For eight of the nine presidential candidates, the February 2010 election is no longer about first place. Sure, everyone tries to be number one.
But facing the National Liberation Party (PLN) powerhouse and its candidate, Laura Chinchilla, who has yet to dip below a 10 percent lead in the polls, the top slot seems increasingly out of reach for other candidates.
Most candidates have their sights on second place. Their hope is that Chinchilla will take less than 40 percent of the vote on Feb. 7. According to the election code, this would force the two leading candidates into a run-off.
“For Laura not to come in first, there has to be a disaster in her campaign,” said Alberto Cortés, a political science professor at the University of Costa Rica. “When you are speaking about probability, yes, Laura could lose. Anything could happen.
What is more likely is that the election would be forced into a second round. And, if it goes to a second round, it’s more likely she could lose.”
Luis Fishman, who entered the race late as the candidate for the Social Christian Unity Party (PUSC), admitted that his goal for now is to be runner-up to Chinchilla, “By January, we hope to be in second place.”
In a second round, the candidate facing Chinchilla would have a better chance of succeeding, not necessarily because of what he represents, but because he’s not of the PLN, said political analyst Carlos Denton, co-founder and president of the market research firm CID-Gallup.
“There are a lot of people out there who don’t like the PLN,” he said. “And that’s enough to motivate them to vote for the other candidate, no matter where he lies on the political spectrum.”
According to Denton, the PUSC has historically been successful because the party has been able to unite the opposition to the PLN colossus.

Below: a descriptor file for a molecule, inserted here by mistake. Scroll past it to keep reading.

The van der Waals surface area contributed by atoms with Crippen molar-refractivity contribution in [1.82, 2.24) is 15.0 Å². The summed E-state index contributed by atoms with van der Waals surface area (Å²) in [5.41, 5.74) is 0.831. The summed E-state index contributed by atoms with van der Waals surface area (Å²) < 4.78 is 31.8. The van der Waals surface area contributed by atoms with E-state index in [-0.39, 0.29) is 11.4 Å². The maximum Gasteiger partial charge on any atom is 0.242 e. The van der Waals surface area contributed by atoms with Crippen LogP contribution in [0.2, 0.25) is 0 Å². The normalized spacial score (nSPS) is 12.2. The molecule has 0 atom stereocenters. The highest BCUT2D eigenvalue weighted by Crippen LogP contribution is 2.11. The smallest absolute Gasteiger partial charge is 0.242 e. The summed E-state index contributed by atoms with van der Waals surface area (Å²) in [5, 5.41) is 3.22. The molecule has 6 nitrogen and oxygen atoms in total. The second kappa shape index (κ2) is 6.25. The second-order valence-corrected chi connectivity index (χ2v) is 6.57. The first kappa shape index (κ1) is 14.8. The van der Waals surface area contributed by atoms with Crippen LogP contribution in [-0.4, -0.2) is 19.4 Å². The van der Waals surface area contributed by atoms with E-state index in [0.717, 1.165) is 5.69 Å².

When support in the 2006 election for the PUSC collapsed due to corruption scandals, the newly formed, left-leaning Citizen Action Party (PAC) united the opposition.
Their candidate, Ottón Solís, nearly beat the PLN, unexpectedly coming within two percentage points of Oscar Arias in the general election.
For Denton, Solís’ lack of showing in the polls this year is a puzzle. In nearly every poll on the upcoming election, Solís has failed to climb out of the teens.
“What surprises me most is the way Ottón Solís is collapsing,” he said. “This is a guy who came 18,000 votes from the presidency in the last election. Where are those Solís voters going? Are they not going to vote?”
And at the same time that Solís has yet to stir voter response, Libertarian Movement candidate Otto Guevara has climbed into second place, capturing the support of 30 percent of prospective voters in some polls.
If these studies are accurate – and they all seem to reflect the same thing – more than 65 percent of Costa Ricans are aligning themselves with center to right-of-center candidates.
Cortés questions whether voters are choosing Guevara for his ideology or for his flashy campaign commercials.
“Guevara has been very effective in his publicity,” Cortés said. “But I think there is ignorance as to what is behind a candidate like Otto Guevara. I don’t think people know what he stands for. Unfortunately, I think people are behind him because his advertisements have triggered their emotions.”
Despite the relative absence of the left and the surging presence of the right, Cortés said there are many moving pieces in this election and Costa Rica could still be surprised.
“A recent study we did showed that there’s a significant number of the voting base – large enough that it could change the result – that is undecided,” he said. “They don’t know who they are going to vote for or if they are even going to vote. So, looking ahead, we are still on very volatile ground.”